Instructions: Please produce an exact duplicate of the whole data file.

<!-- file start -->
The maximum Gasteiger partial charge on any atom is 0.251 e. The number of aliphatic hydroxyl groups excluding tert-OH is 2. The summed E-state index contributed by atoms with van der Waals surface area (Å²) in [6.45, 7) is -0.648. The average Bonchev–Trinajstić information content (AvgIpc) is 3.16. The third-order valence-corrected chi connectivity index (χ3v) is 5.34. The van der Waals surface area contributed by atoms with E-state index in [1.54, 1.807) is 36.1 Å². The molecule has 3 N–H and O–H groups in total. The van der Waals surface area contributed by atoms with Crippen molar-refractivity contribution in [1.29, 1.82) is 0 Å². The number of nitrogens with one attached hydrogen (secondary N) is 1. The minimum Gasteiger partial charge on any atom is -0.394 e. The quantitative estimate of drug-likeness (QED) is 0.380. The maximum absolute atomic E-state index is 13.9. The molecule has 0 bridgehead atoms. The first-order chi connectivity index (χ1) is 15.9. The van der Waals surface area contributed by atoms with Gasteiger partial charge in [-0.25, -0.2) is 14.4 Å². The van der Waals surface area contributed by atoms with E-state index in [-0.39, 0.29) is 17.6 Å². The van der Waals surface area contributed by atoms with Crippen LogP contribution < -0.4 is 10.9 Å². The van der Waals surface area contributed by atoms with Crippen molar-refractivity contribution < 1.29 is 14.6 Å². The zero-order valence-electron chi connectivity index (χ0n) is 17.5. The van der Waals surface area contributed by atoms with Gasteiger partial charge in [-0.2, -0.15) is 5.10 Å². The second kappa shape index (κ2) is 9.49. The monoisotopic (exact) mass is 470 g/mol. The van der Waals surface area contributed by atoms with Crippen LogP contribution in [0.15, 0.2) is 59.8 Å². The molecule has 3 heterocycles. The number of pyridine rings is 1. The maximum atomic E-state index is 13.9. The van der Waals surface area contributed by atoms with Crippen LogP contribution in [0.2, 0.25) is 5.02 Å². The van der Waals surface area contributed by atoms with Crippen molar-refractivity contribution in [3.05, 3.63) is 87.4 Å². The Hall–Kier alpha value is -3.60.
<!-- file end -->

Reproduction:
The maximum Gasteiger partial charge on any atom is 0.251 e. The number of aliphatic hydroxyl groups excluding tert-OH is 2. The summed E-state index contributed by atoms with van der Waals surface area (Å²) in [6.45, 7) is -0.648. The average Bonchev–Trinajstić information content (AvgIpc) is 3.16. The third-order valence-corrected chi connectivity index (χ3v) is 5.34. The van der Waals surface area contributed by atoms with E-state index in [1.54, 1.807) is 36.1 Å². The molecule has 3 N–H and O–H groups in total. The van der Waals surface area contributed by atoms with Crippen molar-refractivity contribution in [1.29, 1.82) is 0 Å². The number of nitrogens with one attached hydrogen (secondary N) is 1. The minimum Gasteiger partial charge on any atom is -0.394 e. The quantitative estimate of drug-likeness (QED) is 0.380. The maximum absolute atomic E-state index is 13.9. The molecule has 0 bridgehead atoms. The first-order chi connectivity index (χ1) is 15.9. The van der Waals surface area contributed by atoms with Gasteiger partial charge in [-0.25, -0.2) is 14.4 Å². The van der Waals surface area contributed by atoms with E-state index in [-0.39, 0.29) is 17.6 Å². The van der Waals surface area contributed by atoms with Crippen LogP contribution < -0.4 is 10.9 Å². The van der Waals surface area contributed by atoms with Crippen molar-refractivity contribution < 1.29 is 14.6 Å². The zero-order valence-electron chi connectivity index (χ0n) is 17.5. The van der Waals surface area contributed by atoms with Gasteiger partial charge in [-0.2, -0.15) is 5.10 Å². The second kappa shape index (κ2) is 9.49. The monoisotopic (exact) mass is 470 g/mol. The van der Waals surface area contributed by atoms with Crippen LogP contribution in [0.15, 0.2) is 59.8 Å². The molecule has 3 heterocycles. The number of pyridine rings is 1. The maximum atomic E-state index is 13.9. The van der Waals surface area contributed by atoms with Crippen LogP contribution in [0.2, 0.25) is 5.02 Å². The van der Waals surface area contributed by atoms with Crippen molar-refractivity contribution in [3.05, 3.63) is 87.4 Å². The Hall–Kier alpha value is -3.60.